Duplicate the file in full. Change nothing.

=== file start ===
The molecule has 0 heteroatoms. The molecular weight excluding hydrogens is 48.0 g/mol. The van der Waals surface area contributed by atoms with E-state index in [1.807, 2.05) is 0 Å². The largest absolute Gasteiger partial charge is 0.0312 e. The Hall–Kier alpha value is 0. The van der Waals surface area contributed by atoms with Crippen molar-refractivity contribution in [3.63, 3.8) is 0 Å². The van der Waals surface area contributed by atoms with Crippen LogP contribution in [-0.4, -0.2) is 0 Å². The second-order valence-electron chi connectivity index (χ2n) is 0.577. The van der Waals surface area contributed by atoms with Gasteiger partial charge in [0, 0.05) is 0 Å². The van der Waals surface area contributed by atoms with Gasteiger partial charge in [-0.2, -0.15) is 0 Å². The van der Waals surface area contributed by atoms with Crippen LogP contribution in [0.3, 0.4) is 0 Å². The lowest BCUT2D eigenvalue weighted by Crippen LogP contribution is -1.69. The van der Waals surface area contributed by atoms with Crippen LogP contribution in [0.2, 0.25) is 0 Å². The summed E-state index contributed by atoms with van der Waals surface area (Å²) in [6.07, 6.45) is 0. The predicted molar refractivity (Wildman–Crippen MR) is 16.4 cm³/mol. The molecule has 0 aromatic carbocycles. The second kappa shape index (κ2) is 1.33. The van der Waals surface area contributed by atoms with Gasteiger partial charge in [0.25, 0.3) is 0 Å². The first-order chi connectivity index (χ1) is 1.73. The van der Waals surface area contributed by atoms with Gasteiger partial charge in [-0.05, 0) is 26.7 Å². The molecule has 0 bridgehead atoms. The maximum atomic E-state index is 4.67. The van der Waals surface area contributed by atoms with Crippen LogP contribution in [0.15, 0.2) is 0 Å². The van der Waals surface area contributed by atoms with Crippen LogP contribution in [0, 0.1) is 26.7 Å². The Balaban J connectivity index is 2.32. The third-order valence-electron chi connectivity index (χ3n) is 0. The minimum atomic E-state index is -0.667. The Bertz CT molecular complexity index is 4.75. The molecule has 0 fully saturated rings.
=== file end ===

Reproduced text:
The molecule has 0 heteroatoms. The molecular weight excluding hydrogens is 48.0 g/mol. The van der Waals surface area contributed by atoms with E-state index in [1.807, 2.05) is 0 Å². The largest absolute Gasteiger partial charge is 0.0312 e. The Hall–Kier alpha value is 0. The van der Waals surface area contributed by atoms with Crippen molar-refractivity contribution in [3.63, 3.8) is 0 Å². The van der Waals surface area contributed by atoms with Crippen LogP contribution in [-0.4, -0.2) is 0 Å². The second-order valence-electron chi connectivity index (χ2n) is 0.577. The van der Waals surface area contributed by atoms with Gasteiger partial charge in [0, 0.05) is 0 Å². The van der Waals surface area contributed by atoms with Gasteiger partial charge in [-0.2, -0.15) is 0 Å². The van der Waals surface area contributed by atoms with Crippen LogP contribution in [0.3, 0.4) is 0 Å². The lowest BCUT2D eigenvalue weighted by Crippen LogP contribution is -1.69. The van der Waals surface area contributed by atoms with Crippen LogP contribution in [0.2, 0.25) is 0 Å². The summed E-state index contributed by atoms with van der Waals surface area (Å²) in [6.07, 6.45) is 0. The predicted molar refractivity (Wildman–Crippen MR) is 16.4 cm³/mol. The molecule has 0 aromatic carbocycles. The second kappa shape index (κ2) is 1.33. The van der Waals surface area contributed by atoms with Gasteiger partial charge in [0.25, 0.3) is 0 Å². The first-order chi connectivity index (χ1) is 1.73. The van der Waals surface area contributed by atoms with Gasteiger partial charge in [-0.05, 0) is 26.7 Å². The molecule has 0 bridgehead atoms. The maximum atomic E-state index is 4.67. The van der Waals surface area contributed by atoms with Crippen LogP contribution in [0.15, 0.2) is 0 Å². The van der Waals surface area contributed by atoms with Crippen LogP contribution in [0, 0.1) is 26.7 Å². The Balaban J connectivity index is 2.32. The third-order valence-electron chi connectivity index (χ3n) is 0. The minimum atomic E-state index is -0.667. The Bertz CT molecular complexity index is 4.75. The molecule has 0 fully saturated rings.